Sin Taxes?

Big Tobacco's Big Taxes Could Help Clear the Lorillard Merger


When any industry attempts to create a true duopoly—two companies that would control 90 percent of a market—it should be safe to assume that regulators will find plenty of antitrust red flags. The merger of Lorillard (LO) and Reynolds American (RAI) would create just such a two-member cartel. The combined companies would control about 34 percent of the tobacco market, second only to Altria’s (MO) 47 percent share.

Yet approval of the $25 billion merger would also create a behemoth in a collapsing industry still seen as Public Health Enemy No. 1 in the U.S. Over the past 50 years, the U.S. has made enormous strides in marginalizing smoking and decreasing sales in the $90 billion market. “It’s a duopoly. That said, the market is shrinking,” says Bloomberg Industries analyst Kenneth Shea. “So is that going to be taken into consideration? Maybe.”

About 18.1 percent of American adults smoke cigarettes, down from more than 20 percent in 1995 and 43 percent in 1965, according to U.S. statistics. Given such long-term decline—and states’ continued health efforts to combat the harmful effects of smoking—the tobacco industry’s financial health could potentially be a factor in reviews made by the Federal Trade Commission and the Justice Department.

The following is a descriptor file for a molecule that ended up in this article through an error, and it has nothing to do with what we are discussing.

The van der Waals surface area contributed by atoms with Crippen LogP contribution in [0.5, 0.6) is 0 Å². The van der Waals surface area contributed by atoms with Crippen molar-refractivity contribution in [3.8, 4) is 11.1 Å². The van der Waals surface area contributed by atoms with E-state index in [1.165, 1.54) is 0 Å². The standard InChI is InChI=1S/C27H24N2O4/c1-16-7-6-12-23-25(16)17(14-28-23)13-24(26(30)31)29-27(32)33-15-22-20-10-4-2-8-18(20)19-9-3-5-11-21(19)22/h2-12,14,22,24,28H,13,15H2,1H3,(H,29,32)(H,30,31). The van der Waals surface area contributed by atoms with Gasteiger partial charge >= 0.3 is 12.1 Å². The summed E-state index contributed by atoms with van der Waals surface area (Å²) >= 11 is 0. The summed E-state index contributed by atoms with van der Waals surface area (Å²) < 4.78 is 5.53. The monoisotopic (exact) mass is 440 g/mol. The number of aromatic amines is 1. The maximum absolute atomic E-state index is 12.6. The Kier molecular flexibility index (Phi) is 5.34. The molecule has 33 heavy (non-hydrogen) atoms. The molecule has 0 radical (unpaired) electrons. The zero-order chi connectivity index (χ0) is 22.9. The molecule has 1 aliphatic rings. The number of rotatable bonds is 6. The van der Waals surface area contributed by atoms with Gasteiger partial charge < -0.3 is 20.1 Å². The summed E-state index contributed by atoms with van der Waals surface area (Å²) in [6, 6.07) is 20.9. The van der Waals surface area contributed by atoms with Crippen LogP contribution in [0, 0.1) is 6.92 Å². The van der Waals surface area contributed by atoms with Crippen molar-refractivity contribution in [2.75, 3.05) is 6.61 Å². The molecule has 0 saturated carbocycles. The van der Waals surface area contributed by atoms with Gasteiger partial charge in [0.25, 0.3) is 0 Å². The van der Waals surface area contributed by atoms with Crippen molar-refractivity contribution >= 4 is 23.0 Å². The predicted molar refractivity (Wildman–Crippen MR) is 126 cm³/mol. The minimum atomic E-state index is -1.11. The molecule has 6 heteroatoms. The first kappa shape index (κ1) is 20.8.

For one thing, the industry pays an estimated $30 billion each year in local, state, and federal taxes, Shea says, providing crucial financial underpinning for municipal bond issues. About half the tax take flows to the U.S. government, according to Bloomberg data.

Sure, many people—including government regulators—would like to see cigarettes disappear. But there’s a fiscal interest “to keep the industry viable for awhile,” Shea says.

The deal between Lorillard and Reynolds is likely to face review for at least the rest of this year and possibly into 2015. But allowing Big Tobacco to consolidate—and benefit from the improved pricing power likely to result—is one way to keep a shrinking industry stable for a time.

Bachman is an associate editor for Businessweek.com.

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